By Tunde Adetunji.
Senator Ali Ndume has remained largely silent since his suspension by the Senate last week, but not so for some of his Borno South Senatorial District constituents who Tuesday stormed the National Assembly gate, protesting the Senate action and demanding his re-instatement.
Internally Displaced Persons (IDPs), from Ndume’s constituency also flooded the popular Unity Fountain in what has been interpreted as the Senator and his strategist’s response to the Senate action.
The IDPs have said they will not leave the fountain and the gate of the National Assembly for their camps until Ndume is recalled.
A source disclosed that Ndume saw his suspension coming, but did not expect it to last six months. “He opted for silence so as not to worsen his plight with his colleagues, but he definitely has other options like what you see his people doing, including the legal,” he added.
At the National Assembly protest where invectives were freely poured on Senate leadership, the National Chairman of Southern Borno People, Hon Musa Ali, told journalists: “We cannot allow our senator to be out for six months as annoyingly decided by the Senate last week. Where do the Senators want IDPs who have been surviving through Ndume’s magnanimity run to, What about these hundreds of constituents benefitting from the senator? Where do they want them to run to?
“Boko Haram insurgents pursued most of these people you are seeing away from their various homes in Southern Borno but have been getting needed assistance and support from their Senator, Ali Ndume, only for the Senate to now pursue their helper from his place of help (senate). This to us is unacceptable and must be revisited by the Senate.”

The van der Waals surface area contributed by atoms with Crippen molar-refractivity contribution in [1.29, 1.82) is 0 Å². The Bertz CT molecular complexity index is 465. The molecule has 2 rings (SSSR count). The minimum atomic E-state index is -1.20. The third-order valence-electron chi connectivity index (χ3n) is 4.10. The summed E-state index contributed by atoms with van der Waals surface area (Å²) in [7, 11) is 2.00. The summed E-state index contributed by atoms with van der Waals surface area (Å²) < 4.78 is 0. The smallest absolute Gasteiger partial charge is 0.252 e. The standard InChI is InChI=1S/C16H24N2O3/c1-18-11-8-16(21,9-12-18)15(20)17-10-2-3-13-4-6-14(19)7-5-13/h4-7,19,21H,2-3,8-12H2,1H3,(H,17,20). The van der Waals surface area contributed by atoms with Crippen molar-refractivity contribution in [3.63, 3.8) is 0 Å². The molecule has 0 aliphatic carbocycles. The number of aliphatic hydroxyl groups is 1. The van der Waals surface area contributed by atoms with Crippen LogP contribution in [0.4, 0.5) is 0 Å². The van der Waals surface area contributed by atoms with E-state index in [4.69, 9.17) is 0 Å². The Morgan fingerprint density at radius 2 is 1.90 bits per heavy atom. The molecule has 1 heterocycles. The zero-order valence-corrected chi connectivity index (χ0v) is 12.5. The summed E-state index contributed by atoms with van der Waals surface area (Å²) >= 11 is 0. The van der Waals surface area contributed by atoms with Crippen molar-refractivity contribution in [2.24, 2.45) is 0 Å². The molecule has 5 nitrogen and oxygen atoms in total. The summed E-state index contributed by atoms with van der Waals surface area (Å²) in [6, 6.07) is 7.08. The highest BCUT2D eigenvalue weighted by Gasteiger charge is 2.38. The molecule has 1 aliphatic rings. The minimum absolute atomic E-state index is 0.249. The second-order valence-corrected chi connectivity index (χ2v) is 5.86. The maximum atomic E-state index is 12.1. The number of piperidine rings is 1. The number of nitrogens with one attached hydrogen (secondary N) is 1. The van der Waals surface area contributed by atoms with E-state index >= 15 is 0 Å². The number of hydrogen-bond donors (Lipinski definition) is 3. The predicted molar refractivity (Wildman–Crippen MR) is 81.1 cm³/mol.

Ali also joined leaders from nine local goverment areas to write to the Senats.
They wrote, “This action in our view is not only without basis in law, but quite contrary to the clear intendment of the 1999 Constitution (as amended); in that it seeks to deny the peoples of Borno South Senatorial District of representation and a voice in the upper chamber of Parliament, at a critical period when the National Assembly is considering the 2017 appropriation bill.
“Distinguished Senate President, we are of the view that you are quite aware of several judicial pronouncements by courts of competent jurisdiction on issues of communal representation vis a vis the purported powers of Legislative House (especially the National Assembly) to suspend its members.
“We are also of the view that as in other similar cases, the suspension of distinguished Mohammed Ali Ndume would not stand the test of Judicial scrutin, based solely on the conflict of such purported suspension with our constitutionally enshrined right to representation”.
Ndume was suspended for causing the Senate to initiate investigations of Senate President Bukola Saraki by the Ethics and Privileges Committee for his alleged involvement in importing a Range Rover without customs duties. Senator Dino Melaye was also investigated for his academic records at the Ahmadu Bello University, Zaria.
But the Senate largely ignored the protests as it went into a closed session, and other businesses. Often, when protesters storm the National Assembly, a delegation is sent to them.